Atomic songs were found in all popular music genres, including country. One of the most popular country songs on this topic was Bodleaux Bryant’s “A Mushroom Cloud” (1961), which talks about how the atomic bomb is clouding the singer’s dreams of living a peaceful and content life. Even religious-themed and gospel music got in on the act with songs such as Lowell Blanchard and the Valley Trio’s “Jesus Hits Like an Atom Bomb” (1950) and the Swan’s Silvertone Singers’ “Jesus is God’s Atom Bomb” (1950). Some of these songs use humor as a way to deal with an uncertain reality, while others are grounded in religion—which is unsurprising, since the Bomb has often been discussed in tandem with religion, grounded in discourse of the Bomb as simultaneous creator and destroyer.

So why are these songs used as entertainment radio in a game about nuclear disaster? There are two reasons. First, to set the atmosphere. While none of these games take place during the times during which these songs were written (in fact, they all occur far in the future), they do illustrate a similar era, in which the threat of nuclear war ran rampant. For this reason, all of the other popular songs used in the games that are not about the Bomb are also from the 1940s to the 1960s, establishing an atmosphere and placing players in a very specific time period. It is important to consider that the entire franchise’s aesthetic is meant to suggest that the 1950’s nuclear household was the peak of American culture and the Vietnam War never happened.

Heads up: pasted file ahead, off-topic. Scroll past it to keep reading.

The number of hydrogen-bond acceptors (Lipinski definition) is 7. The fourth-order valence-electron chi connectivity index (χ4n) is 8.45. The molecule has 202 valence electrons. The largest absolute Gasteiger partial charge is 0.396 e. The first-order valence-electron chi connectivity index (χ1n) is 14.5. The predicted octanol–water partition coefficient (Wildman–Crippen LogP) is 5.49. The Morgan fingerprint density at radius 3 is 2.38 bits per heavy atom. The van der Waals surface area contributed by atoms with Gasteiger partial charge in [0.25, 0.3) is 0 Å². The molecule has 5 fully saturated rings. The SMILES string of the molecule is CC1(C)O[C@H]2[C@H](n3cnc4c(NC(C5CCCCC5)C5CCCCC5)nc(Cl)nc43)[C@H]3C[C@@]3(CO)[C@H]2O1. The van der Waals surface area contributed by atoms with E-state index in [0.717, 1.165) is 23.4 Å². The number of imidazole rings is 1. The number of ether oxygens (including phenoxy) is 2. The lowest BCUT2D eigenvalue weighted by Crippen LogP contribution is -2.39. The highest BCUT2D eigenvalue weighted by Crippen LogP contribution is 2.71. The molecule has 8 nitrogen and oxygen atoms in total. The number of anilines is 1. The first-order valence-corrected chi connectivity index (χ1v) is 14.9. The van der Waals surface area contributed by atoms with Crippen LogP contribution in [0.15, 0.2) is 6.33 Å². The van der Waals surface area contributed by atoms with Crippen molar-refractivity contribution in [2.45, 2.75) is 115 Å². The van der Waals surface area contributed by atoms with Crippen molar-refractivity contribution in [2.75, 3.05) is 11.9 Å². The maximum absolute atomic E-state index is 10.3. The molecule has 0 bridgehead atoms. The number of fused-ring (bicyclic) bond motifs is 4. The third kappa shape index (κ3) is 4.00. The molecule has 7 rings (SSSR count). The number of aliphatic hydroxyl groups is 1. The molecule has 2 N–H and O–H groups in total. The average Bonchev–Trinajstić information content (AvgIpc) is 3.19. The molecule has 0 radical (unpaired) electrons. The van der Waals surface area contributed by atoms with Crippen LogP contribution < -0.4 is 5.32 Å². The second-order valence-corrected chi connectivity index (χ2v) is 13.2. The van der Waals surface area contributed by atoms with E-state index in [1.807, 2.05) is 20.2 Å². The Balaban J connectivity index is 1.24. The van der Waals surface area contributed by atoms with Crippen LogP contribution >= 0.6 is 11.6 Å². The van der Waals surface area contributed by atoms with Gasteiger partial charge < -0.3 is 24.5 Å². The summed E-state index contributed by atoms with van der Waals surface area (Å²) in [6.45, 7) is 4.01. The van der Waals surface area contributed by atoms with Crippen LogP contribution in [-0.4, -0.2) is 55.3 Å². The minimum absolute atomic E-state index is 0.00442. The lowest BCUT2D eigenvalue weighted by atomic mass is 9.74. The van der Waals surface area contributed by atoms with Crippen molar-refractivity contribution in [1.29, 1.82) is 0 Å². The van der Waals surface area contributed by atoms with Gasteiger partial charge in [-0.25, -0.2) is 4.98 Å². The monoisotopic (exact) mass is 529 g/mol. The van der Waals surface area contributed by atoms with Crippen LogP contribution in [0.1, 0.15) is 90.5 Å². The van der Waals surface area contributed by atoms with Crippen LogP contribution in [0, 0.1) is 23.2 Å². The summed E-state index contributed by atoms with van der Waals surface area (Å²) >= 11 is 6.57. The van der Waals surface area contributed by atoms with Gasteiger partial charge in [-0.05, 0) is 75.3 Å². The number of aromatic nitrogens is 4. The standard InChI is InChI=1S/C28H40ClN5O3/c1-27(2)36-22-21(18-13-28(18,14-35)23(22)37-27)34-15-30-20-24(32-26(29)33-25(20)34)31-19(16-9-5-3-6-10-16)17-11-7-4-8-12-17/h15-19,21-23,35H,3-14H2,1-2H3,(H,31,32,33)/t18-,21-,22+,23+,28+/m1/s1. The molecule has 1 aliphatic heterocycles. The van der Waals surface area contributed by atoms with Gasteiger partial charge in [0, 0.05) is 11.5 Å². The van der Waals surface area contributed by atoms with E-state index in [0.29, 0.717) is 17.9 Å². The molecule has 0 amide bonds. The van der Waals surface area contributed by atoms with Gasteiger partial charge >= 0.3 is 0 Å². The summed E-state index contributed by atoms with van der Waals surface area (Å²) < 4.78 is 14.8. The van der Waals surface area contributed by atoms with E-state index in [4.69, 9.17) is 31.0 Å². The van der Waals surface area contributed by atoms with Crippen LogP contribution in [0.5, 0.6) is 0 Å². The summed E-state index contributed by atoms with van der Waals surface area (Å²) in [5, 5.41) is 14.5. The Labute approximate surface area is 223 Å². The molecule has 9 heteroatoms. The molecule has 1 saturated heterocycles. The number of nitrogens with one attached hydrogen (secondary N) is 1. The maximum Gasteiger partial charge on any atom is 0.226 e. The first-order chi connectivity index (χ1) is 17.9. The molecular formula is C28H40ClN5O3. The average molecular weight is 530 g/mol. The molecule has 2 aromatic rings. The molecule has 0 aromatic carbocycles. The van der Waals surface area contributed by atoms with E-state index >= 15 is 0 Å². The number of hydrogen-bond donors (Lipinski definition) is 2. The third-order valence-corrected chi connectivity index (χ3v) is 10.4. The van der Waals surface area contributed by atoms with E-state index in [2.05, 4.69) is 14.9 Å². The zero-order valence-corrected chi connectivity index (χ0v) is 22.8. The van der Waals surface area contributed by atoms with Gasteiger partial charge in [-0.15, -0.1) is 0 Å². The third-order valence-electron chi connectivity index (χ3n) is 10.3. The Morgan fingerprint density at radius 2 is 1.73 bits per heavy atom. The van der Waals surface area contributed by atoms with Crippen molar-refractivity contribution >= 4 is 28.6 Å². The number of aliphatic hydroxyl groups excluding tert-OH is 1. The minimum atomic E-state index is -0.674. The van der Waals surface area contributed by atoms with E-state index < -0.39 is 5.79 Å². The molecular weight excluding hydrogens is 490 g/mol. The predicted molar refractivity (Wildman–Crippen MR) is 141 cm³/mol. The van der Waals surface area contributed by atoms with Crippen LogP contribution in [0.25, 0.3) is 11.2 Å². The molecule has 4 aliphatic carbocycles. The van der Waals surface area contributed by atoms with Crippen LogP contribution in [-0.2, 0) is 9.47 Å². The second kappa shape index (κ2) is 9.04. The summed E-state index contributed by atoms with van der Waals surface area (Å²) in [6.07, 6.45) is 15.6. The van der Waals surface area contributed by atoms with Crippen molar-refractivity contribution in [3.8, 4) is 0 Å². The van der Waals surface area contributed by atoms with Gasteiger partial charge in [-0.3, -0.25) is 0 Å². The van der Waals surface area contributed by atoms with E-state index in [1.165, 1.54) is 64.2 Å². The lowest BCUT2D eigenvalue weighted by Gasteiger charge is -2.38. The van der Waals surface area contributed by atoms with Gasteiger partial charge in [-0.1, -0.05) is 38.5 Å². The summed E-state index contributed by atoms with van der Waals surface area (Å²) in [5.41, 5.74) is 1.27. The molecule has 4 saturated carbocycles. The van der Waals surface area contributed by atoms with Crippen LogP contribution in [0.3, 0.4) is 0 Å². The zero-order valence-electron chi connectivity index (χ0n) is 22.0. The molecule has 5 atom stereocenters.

Second, these songs are used in the game for the same reasons they were originally written: fascination with the bomb, and as a way to assuage America’s fears. These songs fostered a sense of community, then and now. In the game world, while you may be out exploring the wasteland, you have a sense that others are doing the same while listening to the same music. Outside the game, in the real world of the early Cold War, these songs fostered a collective experience, reflecting the pervasiveness of atomic anxiety at the time in which they were first released. They offered hypothetical and lighthearted scenarios that might occur if there were a nuclear attack, such as the lone woman left in Bill Haley and The Comets’ “Thirteen Women (and Only One Man in Town)” (1954). These songs were also part of the newly-established drive to create a shared atomic culture throughout the United States that was not limited to music but also spread to architecture and literature, among other aspects of American life.